Jerusalem, Basilica of the Holy Sepulchre, 30 March, 2012
On the morning of the 30th of March at 8:00 solar time, which is used in the Basilica of the Holy Sepulchre, the Franciscan community of the Custody of the Holy Land celebrated the solemnity of the Septem Dolorum Beatae Mariae Virginis (the seven sorrows of the Blessed Virgin Mary) at the altar of Our Lady of Sorrows which, at Calvary, separates the Greek Orthodox chapel and the Latin Chapel of the Crucifixion. Here, the evocative half-length image of Mary with her heart pierced by a sword fulfills the words directed to her by the aged Simeon at the presentation of Jesus in the temple: "And you yourself, a sword will pierce your soul" (Lk 2:35).
Following the liturgical schedule, the Custodial Vicar, Brother Artemio Vitores, was the principal concelebrant at the Solemn Mass preceded by Morning Prayer. Alongside him, Brother Fergus Clarke, guardian of the Holy Sepulchre, and Brother Noel Muscat, member of the Discretorium of the Holy Land concelebrated. The Franciscan family turned out in large numbers for this celebration that places us definitively in the climate of the dramatic events of Jesus' Passion, now only a few days away, in which Mary his Mother deeply and intimately took part. Also present at this important occasion were many male and female religious from various Holy Land congregations, numerous faithful from the local Christian community, and numerous pilgrims from different places who early every morning throng to the Basilica of the Holy Sepulchre to visit and discover it with devotion, interest and expectation.
In the liturgy, the reading from the book of the prophet Baruch (4:5-12, 27-29, 36-37) speaks of the lamentation and the hope of Jerusalem, presented as a mother who "fostered her children with joy", but now "with mourning and lament lets them go", seeing them led into slavery for their sins, for having deviated from the law of God. For this reason Jerusalem laments, "God sent me a great sorrow". But suffering does not have the last word: Jerusalem exhorts her sons to turn to God, to seek him again, "for he who has brought disaster upon you will, in saving you, bring you back enduring joy." The passage from the Gospel of Saint John (19:25-27), before which the assembly chanted the Stabat Mater, takes up one of the dramatic moments of Mary at the foot of the cross: united to her Son's Passion, rent with pain, yet strong with faith and trusting abandonment to God. And on Mary's unshakable willingness to give her life to God was founded her vocation to spiritual maternity, proclaimed by Jesus on the cross in view of all believers, represented by the disciple he loved. John brought Mary into his home, the unique communion of the Church of Christ.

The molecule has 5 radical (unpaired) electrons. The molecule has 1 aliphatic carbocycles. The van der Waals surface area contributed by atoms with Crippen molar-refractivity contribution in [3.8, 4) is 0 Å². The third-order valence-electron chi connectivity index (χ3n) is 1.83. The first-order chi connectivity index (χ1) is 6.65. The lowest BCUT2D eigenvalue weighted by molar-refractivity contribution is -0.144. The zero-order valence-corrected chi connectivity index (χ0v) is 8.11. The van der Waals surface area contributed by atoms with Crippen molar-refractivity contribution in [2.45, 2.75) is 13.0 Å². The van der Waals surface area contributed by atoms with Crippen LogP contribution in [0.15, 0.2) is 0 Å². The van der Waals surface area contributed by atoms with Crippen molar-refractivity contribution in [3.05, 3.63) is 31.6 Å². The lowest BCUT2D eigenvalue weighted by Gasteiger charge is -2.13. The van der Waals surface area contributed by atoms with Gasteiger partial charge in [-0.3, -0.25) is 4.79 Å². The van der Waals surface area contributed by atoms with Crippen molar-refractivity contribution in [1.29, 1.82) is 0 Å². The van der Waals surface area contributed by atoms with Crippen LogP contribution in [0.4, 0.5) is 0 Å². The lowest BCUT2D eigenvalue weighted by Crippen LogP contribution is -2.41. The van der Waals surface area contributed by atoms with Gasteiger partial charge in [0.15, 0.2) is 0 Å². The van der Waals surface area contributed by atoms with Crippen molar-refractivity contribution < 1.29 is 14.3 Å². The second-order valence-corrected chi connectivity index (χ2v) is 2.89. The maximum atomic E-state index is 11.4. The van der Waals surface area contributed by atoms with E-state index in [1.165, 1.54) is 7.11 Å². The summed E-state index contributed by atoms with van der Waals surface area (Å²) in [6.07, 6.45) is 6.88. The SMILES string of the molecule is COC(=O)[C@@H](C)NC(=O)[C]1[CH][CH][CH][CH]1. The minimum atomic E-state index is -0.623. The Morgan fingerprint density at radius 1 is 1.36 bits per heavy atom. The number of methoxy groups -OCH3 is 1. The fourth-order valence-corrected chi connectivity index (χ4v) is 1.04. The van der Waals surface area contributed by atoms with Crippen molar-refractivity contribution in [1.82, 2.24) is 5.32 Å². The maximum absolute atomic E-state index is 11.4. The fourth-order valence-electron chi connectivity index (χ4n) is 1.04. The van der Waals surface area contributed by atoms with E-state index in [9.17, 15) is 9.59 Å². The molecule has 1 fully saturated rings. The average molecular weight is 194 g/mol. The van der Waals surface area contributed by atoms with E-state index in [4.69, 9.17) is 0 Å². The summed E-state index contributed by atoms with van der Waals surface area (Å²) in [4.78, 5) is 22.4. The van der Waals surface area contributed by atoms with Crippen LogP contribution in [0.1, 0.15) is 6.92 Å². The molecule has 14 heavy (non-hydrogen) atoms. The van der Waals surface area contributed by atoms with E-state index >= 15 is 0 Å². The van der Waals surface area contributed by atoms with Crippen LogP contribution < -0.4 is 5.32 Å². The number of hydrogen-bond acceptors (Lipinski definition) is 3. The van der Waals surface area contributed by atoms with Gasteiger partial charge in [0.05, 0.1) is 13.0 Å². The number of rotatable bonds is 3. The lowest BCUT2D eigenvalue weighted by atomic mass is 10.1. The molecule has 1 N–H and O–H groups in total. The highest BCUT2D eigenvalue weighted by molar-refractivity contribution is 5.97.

In the conciliar document Lumen Gentium, we read that Mary "faithfully persevered in her union with her Son unto the cross, where she stood, in keeping with the divine plan, (294) grieving exceedingly with her only begotten Son, uniting herself with a maternal heart with His sacrifice, and lovingly consenting to the immolation of this Victim which she herself had brought forth." In his encyclical Redemptoris Mater, Pope John Paul II wrote: "Through this faith Mary is perfectly united with Christ in his self- emptying. For "Christ Jesus, who, though he was in the form of God, did not count equality with God a thing to be grasped, but emptied himself, taking the form of a servant, being born in the likeness of men": precisely on Golgotha "humbled himself and became obedient unto death, even death on a cross".(Phil2:5). At the foot of the Cross Mary shares through faith in the shocking mystery of this self- emptying. This is perhaps the deepest "kenosis" of faith in human history. Through faith the Mother shares in the death of her Son, in his redeeming death".
Testo di Caterina Foppa Pedretti
Foto di Doni Ferrari